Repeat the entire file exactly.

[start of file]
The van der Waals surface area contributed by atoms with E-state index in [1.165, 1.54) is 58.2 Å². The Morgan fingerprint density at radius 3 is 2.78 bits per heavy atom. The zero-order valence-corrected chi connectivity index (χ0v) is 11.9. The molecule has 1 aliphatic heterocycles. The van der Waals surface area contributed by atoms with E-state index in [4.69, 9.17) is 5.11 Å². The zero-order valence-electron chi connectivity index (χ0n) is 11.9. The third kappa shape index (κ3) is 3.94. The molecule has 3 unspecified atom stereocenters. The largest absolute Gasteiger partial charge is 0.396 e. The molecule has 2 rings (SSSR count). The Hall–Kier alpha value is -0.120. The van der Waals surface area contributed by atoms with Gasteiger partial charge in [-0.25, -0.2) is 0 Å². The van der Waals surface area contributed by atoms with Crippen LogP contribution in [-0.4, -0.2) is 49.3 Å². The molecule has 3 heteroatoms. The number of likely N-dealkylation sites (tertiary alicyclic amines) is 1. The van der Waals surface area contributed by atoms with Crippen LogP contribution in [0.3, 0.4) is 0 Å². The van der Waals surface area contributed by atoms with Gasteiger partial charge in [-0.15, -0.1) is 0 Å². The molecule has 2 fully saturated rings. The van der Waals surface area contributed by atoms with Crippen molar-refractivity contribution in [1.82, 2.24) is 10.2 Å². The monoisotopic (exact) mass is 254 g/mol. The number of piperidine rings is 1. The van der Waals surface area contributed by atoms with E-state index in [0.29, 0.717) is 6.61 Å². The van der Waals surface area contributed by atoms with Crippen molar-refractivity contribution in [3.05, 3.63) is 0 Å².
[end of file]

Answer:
The van der Waals surface area contributed by atoms with E-state index in [1.165, 1.54) is 58.2 Å². The Morgan fingerprint density at radius 3 is 2.78 bits per heavy atom. The zero-order valence-corrected chi connectivity index (χ0v) is 11.9. The molecule has 1 aliphatic heterocycles. The van der Waals surface area contributed by atoms with E-state index in [4.69, 9.17) is 5.11 Å². The zero-order valence-electron chi connectivity index (χ0n) is 11.9. The third kappa shape index (κ3) is 3.94. The molecule has 3 unspecified atom stereocenters. The largest absolute Gasteiger partial charge is 0.396 e. The molecule has 2 rings (SSSR count). The Hall–Kier alpha value is -0.120. The van der Waals surface area contributed by atoms with Gasteiger partial charge in [-0.25, -0.2) is 0 Å². The van der Waals surface area contributed by atoms with Crippen LogP contribution in [-0.4, -0.2) is 49.3 Å². The molecule has 3 heteroatoms. The number of likely N-dealkylation sites (tertiary alicyclic amines) is 1. The van der Waals surface area contributed by atoms with Crippen LogP contribution in [0.3, 0.4) is 0 Å². The van der Waals surface area contributed by atoms with Gasteiger partial charge in [-0.15, -0.1) is 0 Å². The molecule has 2 fully saturated rings. The van der Waals surface area contributed by atoms with Crippen molar-refractivity contribution in [1.82, 2.24) is 10.2 Å². The monoisotopic (exact) mass is 254 g/mol. The number of piperidine rings is 1. The van der Waals surface area contributed by atoms with E-state index in [0.29, 0.717) is 6.61 Å². The van der Waals surface area contributed by atoms with Crippen molar-refractivity contribution in [3.05, 3.63) is 0 Å².